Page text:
Kumar does his best to work by a list of rules. Kumar began using his idol V.S. Naipaul’s list about a decade ago before writing his own. He now passes this list on to his students and published it in Lit Hub last year. Kumar’s first rule, by his own admission, is a cliché: “Write every day.” So, given the title of his current book, I asked Kumar if he follows his own idealistic rule. If “Every Day I Write the Book” is a meditation on writing, what has it taught him about the process? He smiled and said, “For stretches I [write every day], and then I don’t. And that’s the most frustrating part of being a writer. When I’ve sent my children off to school, that’s the best time for me to sit down and write. But today I had to see you, and I have to see that other former student.” But he remains optimistic, “Life happens. And you can’t say no to life because it opens things up. It opens you up to experience.”
He continued, launching into an anecdote, “Two days ago, I was at the Brooklyn Book Festival reading from [“A Foreigner Carrying in the Crook of his Arm a Tiny Bomb”], a book I wrote about terrorism. And if I had said no because I’d just wanted to sit in my room [and write], I would not have met a woman on my panel called Masha Gessen, whose last book was about the Tsarnaev brothers who were the Boston Bombers … She advises journalists to talk to academics so that their ahistorical views can be challenged … I’m mentioning this little detail to you because I think I’ll use it in the book I’m writing. I’m interested in academics being more like journalists, going out into the world, exploring. And then when I encounter someone who says no, journalists should be more like academics, I get a little bit of a corrective.”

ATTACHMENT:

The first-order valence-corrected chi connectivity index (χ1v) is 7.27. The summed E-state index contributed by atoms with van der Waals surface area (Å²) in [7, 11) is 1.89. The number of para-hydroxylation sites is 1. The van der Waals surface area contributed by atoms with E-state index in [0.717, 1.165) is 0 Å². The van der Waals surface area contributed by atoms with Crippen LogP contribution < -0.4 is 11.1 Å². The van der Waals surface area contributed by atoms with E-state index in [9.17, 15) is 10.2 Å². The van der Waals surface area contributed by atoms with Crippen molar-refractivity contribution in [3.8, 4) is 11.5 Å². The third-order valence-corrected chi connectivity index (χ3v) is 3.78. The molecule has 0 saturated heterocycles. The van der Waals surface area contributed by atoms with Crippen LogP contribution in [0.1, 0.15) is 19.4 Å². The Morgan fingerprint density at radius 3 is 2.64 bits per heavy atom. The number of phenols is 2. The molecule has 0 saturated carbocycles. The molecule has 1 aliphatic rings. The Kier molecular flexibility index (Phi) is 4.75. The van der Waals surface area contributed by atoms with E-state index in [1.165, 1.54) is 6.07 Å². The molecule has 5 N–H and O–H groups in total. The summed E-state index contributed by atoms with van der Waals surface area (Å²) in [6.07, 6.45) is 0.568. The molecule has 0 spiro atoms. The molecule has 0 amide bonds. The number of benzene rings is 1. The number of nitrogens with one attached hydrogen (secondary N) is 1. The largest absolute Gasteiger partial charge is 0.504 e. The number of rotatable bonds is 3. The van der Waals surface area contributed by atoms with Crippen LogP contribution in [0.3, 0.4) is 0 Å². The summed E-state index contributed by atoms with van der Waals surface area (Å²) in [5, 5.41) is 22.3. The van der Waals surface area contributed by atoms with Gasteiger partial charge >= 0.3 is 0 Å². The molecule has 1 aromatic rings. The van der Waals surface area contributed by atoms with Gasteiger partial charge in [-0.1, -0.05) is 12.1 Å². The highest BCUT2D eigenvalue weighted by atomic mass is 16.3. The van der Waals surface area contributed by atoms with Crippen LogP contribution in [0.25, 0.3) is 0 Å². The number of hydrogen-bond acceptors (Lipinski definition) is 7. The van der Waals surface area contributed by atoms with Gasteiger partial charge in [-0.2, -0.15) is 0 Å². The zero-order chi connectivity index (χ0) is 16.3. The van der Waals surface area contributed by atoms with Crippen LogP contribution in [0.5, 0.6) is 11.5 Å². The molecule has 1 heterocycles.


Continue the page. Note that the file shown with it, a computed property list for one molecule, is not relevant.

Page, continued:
The student Kumar mentioned is Sunil Yapa, author of “Your Heart is a Muscle the Size of a Fist,” a globally successful novel about the 1999 WTO protests in Seattle. Yapa is in the middle of a six-continent book tour. and he used a rare day of downtime between trips to South Africa and Montana to meet Kumar to ask for advice on writing profiles. It’s been over two decades since Yapa was in Kumar’s Penn State classroom, but the two have stayed in touch. They’re at ease with each other, they laugh a lot. Yapa asks a few questions about profiles, but the conversation eventually drifts back to the Guggenheim. To explain “Every Day I Write the Book” to Yapa, Kumar turns to another example; Geoff Dyer’s book “Out of Sheer Rage” about D.H. Lawrence. Kumar said, “I am enthralled by Dyer’s ability give us D.H. Lawrence while pretending not to give a fuck about D.H. Lawrence.” For example, “[Dyer] goes looking for [Lawrence’s] house during the time when D.H. Lawrence was in Mexico. He doesn’t find the house. Still, he tells us a lot about D.H. Lawrence, Mexico and how D.H. Lawrence thought. Subterfuge.” Dyer expresses the frustration at the heart of Kumar’s book, “That is the hallmark of academic criticism; it kills everything it touches.” With “Every Day I Write the Book,” Kumar is trying to unite the two sides of his professional self: the lively writer and the thoughtful academic. He only has a few months to do it, it’s why he’s in such a hurry these days.